Healthy participants in the UK may be purposefully infected with the novel coronavirus in an effort to test the efficacy of possible COVID-19 vaccines.
The human ‘challenge trial’ programme would be the first of its kind to be carried out in the world, with volunteers set to be exposed to the virus and given a potential vaccine at the same time, and then closely monitored in quarantine for up to a month.
This would allow researchers to closely observe participants and gather samples while tracking the progress of the virus in real time, which would also allow for long-term follow-up.
Also, as infection is guaranteed in this type of trial, investigators would also be able to determine a vaccine’s efficacy at a faster rate than a standard phase 3 trial.
In traditional phase 3 vaccine testing, participants return to their normal day-to-day life after receiving a candidate vaccine. This usually means that only a small proportion of participants will encounter the virus, and it can take more volunteers and a longer period of time to reveal differences between the vaccine treatment and placebo groups.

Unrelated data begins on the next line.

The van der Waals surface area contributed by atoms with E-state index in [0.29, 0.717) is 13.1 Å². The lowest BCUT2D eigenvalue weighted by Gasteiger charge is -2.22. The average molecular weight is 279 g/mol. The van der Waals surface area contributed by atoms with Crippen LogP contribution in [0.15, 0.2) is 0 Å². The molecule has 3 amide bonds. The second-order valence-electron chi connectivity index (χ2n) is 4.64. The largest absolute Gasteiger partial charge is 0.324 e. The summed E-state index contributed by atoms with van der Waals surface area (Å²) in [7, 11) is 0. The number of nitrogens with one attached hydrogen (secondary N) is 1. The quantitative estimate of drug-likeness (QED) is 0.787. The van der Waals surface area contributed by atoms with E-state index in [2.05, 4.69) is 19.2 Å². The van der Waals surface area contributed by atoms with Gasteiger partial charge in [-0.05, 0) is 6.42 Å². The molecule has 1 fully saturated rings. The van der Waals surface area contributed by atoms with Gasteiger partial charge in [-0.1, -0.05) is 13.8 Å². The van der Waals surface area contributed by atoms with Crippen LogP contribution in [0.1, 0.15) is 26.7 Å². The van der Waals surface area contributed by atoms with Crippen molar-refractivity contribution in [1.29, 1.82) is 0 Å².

According to the Financial Times, the government-funded studies could begin by January in London, with an announcement unveiling the trials set for next week.
It is hoped that the ‘challenge trials’ will be able to quickly determine how well late-stage COVID-19 vaccines work, as some of these candidates are set to complete phase 3 testing before the end of the year.
So far, 2,000 volunteers in the UK have signed up to the 1DaySooner movement, an organisation founded in April which has been petitioning for COVID-19 ‘challenge trial’ volunteers.
In the past, this type of trial has been used to investigate a range of diseases, including influenza, malaria, typhoid, dengue fever and cholera.
The Financial Times also reported that 1DaySooner is planning to launch a campaign this week petitioning for public funding for a biocontainment facility, built with a capacity to quarantine 100 to 200 participants.